The resolution of defendant's motion to dismiss the invasion of privacy claim under the FTCA is not so simple. Initially, defendant misstated plaintiffs' invasion of privacy claim as one for "publicity that places one in a false light," claiming that plaintiffs had not satisfied the basic elements of that tort under District of Columbia law. Defendant's Memorandum at 5. Plaintiffs, however, counter that they actually raise claims of invasion of privacy for "intrusion upon their solitude and seclusion," which is distinct from a "false light" tort. Plaintiffs' Opposition at 2. As the District of Columbia Court of Appeals has stated, "[i]nvasion of privacy is not one tort, but a complex of four, each with distinct elements and each describing a separate interest capable of being invaded." Wolf v. Regardie, 553 A.2d 1213, 1216-17 (D.C. 1989). The threshold question, then, is whether plaintiffs have stated a claim satisfying the basic elements of the "intrusion upon seclusion" prong of the invasion of privacy tort.

In Wolf, the District of Columbia Court of Appeals adopted Section 652B of the Restatement (Second) of Torts (1977) and its characterization of a tort for "intrusion upon seclusion":

One who intentionally intrudes, physically or otherwise, upon the solitude or seclusion of another or his private affairs or concerns, is subject to liability to the other for invasion of his privacy, if the intrusion would be highly offensive to a reasonable person.
553 A.2d at 1217. The court then explained the tort in more detail:
The tort of intrusion upon seclusion has three elements: (1) an invasion or interference by physical intrusion, by use of a defendant's sense of sight or hearing, or by use of some other form of investigation or examination; (2) into a place where the plaintiff has secluded himself, or into his private or secret concerns; (3) that would be highly offensive to an ordinary, reasonable person.
Id. (citations omitted). The court observed that "[u]nlike some other types of invasion of privacy, intrusion does not require as an essential element the publication of the information obtained." Id. (citations omitted). "In fact," the court added, "the acquisition of information is not a requisite element of a § 652B cause of action. Rather, it is the nature of the intrusion which initially fixes liability." Id. (citation and footnote omitted).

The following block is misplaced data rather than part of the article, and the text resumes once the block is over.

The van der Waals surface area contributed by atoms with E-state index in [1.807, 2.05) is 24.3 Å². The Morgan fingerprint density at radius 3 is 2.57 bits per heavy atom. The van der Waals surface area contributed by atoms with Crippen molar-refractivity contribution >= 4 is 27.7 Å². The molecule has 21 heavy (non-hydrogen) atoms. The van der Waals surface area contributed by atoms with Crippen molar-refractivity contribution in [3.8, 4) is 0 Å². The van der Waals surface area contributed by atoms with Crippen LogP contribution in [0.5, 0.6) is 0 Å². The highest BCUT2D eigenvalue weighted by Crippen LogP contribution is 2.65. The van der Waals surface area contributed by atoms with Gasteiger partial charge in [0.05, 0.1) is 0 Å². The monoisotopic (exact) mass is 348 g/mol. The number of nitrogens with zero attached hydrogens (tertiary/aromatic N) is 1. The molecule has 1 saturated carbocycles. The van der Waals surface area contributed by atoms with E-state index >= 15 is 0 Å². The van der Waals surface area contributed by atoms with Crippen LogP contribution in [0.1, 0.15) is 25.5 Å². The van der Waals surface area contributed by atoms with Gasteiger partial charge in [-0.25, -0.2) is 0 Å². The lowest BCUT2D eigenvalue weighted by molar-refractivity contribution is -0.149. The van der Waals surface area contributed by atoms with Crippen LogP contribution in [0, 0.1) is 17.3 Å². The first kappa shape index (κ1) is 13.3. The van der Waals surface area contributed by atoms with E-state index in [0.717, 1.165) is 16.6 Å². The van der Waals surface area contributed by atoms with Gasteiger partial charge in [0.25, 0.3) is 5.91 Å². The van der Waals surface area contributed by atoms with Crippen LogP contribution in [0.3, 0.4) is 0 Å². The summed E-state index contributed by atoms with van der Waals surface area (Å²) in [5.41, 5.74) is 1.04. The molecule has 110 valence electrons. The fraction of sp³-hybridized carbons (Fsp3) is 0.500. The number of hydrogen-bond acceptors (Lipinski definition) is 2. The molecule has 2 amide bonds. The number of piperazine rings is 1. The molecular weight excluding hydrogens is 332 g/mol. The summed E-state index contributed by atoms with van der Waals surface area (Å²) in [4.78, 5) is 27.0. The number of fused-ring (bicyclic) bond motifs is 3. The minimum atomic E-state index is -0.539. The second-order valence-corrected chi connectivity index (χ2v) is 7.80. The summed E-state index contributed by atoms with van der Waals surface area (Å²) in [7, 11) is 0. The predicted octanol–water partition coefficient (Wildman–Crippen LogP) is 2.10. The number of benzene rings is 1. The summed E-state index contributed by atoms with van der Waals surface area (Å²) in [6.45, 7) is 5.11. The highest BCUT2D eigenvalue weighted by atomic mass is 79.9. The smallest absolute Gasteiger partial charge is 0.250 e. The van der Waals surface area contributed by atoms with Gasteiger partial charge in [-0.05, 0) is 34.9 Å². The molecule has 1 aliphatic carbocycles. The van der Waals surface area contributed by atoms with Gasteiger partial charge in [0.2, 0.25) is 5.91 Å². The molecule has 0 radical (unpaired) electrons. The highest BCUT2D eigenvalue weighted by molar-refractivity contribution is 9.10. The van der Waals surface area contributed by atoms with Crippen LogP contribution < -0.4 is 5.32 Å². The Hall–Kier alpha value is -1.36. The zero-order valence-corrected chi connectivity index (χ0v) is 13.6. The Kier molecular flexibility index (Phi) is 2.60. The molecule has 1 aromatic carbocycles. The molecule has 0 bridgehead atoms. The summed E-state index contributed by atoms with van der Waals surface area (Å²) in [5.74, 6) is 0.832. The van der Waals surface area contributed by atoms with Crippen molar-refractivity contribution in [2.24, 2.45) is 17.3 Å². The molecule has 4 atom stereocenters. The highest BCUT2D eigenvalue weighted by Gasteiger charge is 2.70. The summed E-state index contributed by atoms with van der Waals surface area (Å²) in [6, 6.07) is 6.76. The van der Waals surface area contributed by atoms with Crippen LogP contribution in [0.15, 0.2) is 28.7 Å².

The court in Wolf suggested some of the circumstances in which the tort of intrusion upon seclusion could arise, including harassment, peeping through windows, eavesdropping on private conversations, entering a person's home without permission, or secretly searching a person's belongings. Id. at 1217-18 (citations omitted). District of Columbia case law has not defined the precise parameters of the tort. However, although the District of Columbia courts have yet to address whether an "unlawful" strip search would satisfy the elements of an intrusion upon seclusion tort, other courts have recognized similar physical or visual intrusions upon a person's body as rising to the level of possible intrusions upon seclusion. See, e.g., Borse v. Piece Good Shops, Inc. 963 F.2d 611, 621 (3rd Cir. 1992) ("[m]onitoring collection of urine samples appears to fall within the definition of an intrusion upon seclusion because it involves the use of one's senses to oversee the private activities of another"); Hidey v. Ohio State Highway Patrol, 689 N.E.2d 89, 92-93 (Ohio App. 1996) (forcing plaintiff at traffic stop to pull pants out to observe buttocks and to unbutton blouse to expose breast in search for drugs);*fn2 Stockett v. Tolin, 791 F. Supp. 1536 (S.D.Fla. 1992) (grabbing breasts and running fingers up shirt constituted intrusion of plaintiff's physical solitude under Florida law); Lake v. ...